When she reported for work each day at the Stewart County Detention Center, Latifa Craword recalls, “I didn’t know what to expect.”
Hired as a case manager when the facility first opened in October 2006, Crawford was assigned to Level 4 detainees—”drug dealers, rapists, murderers, child molesters, and I didn’t feel safe. My working conditions were too “open” for a detention center.”
Crawford then became a medical assistant, responsible for maintaining medical files of detainees in the byzantine judicial system in the federal Bureau of Immigration and Customs Enforcement (ICE), a division of the Department of Homeland Security. She left her job with CoreCivic, the for-profit prison company headquartered in Nashville, Tennessee that owns and operates the SCDC 33 miles south of Columbus, in 2017 to focus on earning her master’s degree in social work from Troy University-Phenix City. She also works for the Department of Family and Child Services (DFCS) in nearby Sumter County.
In her 11 years at SCDC, she dealt with everything from hunger strikes in the 1,800-inmate facility to tracking down prescriptions for immigrants transferred to SCDC. Interested in the public-health side of social work, Crawford says that after earning her master’s she wants to help, “provide mental-health treatment to help them fight and win their cases.”
“A lot of times, they didn’t get the medication they needed,” Crawford recalls, explaining the difficulty in determining the best medical care for detainees transferred to SCDC by the federal Bureau of Prisons from out of state with no comprehension of English and severe mental illness.
Staff shortages were another issue, she says, with weekend schedules often causing delays in treatment.
“Your condition had to be considered chronic to be referred to the medical staff,” Crawford says. “If you were sick, you had to pass out in order to be seen.”
Cases at SCDC can range from the aforementioned violent felons held as Level 4 detainees—typically arrested in jurisdictions across America and then entered into the ICE legal system due their non-citizen status—to asylum seekers that approach American borders seeking refuge from violence, economic oppression and instability in their native land.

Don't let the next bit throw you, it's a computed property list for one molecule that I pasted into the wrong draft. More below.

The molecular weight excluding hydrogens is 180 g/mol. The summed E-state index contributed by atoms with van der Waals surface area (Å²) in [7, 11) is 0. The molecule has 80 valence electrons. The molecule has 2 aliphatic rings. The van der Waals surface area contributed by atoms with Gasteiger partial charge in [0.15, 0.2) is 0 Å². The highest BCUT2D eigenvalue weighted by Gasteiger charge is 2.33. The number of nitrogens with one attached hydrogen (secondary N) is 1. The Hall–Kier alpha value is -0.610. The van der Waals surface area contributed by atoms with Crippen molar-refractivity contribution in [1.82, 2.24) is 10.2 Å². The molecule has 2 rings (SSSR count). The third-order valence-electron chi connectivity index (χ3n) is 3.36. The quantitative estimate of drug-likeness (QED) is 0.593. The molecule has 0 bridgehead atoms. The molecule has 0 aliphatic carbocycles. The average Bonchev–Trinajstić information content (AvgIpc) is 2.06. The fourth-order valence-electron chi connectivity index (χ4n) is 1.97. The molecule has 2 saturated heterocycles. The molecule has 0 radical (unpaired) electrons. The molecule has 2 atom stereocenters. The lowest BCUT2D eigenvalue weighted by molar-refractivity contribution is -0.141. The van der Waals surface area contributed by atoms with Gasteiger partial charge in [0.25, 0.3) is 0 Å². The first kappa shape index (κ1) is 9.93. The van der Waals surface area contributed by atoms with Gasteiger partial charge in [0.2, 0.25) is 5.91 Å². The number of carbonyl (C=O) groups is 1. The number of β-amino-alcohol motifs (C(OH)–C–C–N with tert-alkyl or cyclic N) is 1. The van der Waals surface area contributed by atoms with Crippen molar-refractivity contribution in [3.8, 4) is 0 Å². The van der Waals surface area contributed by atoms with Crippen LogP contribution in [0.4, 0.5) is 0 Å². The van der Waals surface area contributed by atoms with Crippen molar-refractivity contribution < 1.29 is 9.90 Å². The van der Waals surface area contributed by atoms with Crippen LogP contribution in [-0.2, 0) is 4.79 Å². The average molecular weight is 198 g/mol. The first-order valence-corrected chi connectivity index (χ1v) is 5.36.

Cases within the ICE system served as a flash point this summer as the Trump administration’s executive order forcing the separation of families stuck in that system sparked intense national debate over immigration—and, by extension, what virtues define core American values:
Is security at the border sacrosanct? Or was this presidential decree just an excuse for rigid, racist policy resulting in “babies in cages” (technically “tender-age facilities,” as ICE calls them)? Do we remain the same United States to which entry is symbolically guarded by the Statue of Liberty and her offer of “Give me your tired, your poor / Your huddled masses yearning to be free / The wretched refuse of your teeming shore”?
Thus, focus is placed on SCDC, normally operating far removed from the spotlight in a dark corner of the American dream in rural southwest Georgia in one of America’s poorest counties, as a symbol of the chaotic immigrant-detention process.
‘TO MAKE IT AS DIFFICULT AS POSSIBLE FOR THE FAMILIES’
Like most Saturday mornings, volunteers sit gathered around the dining room table at El Refugio.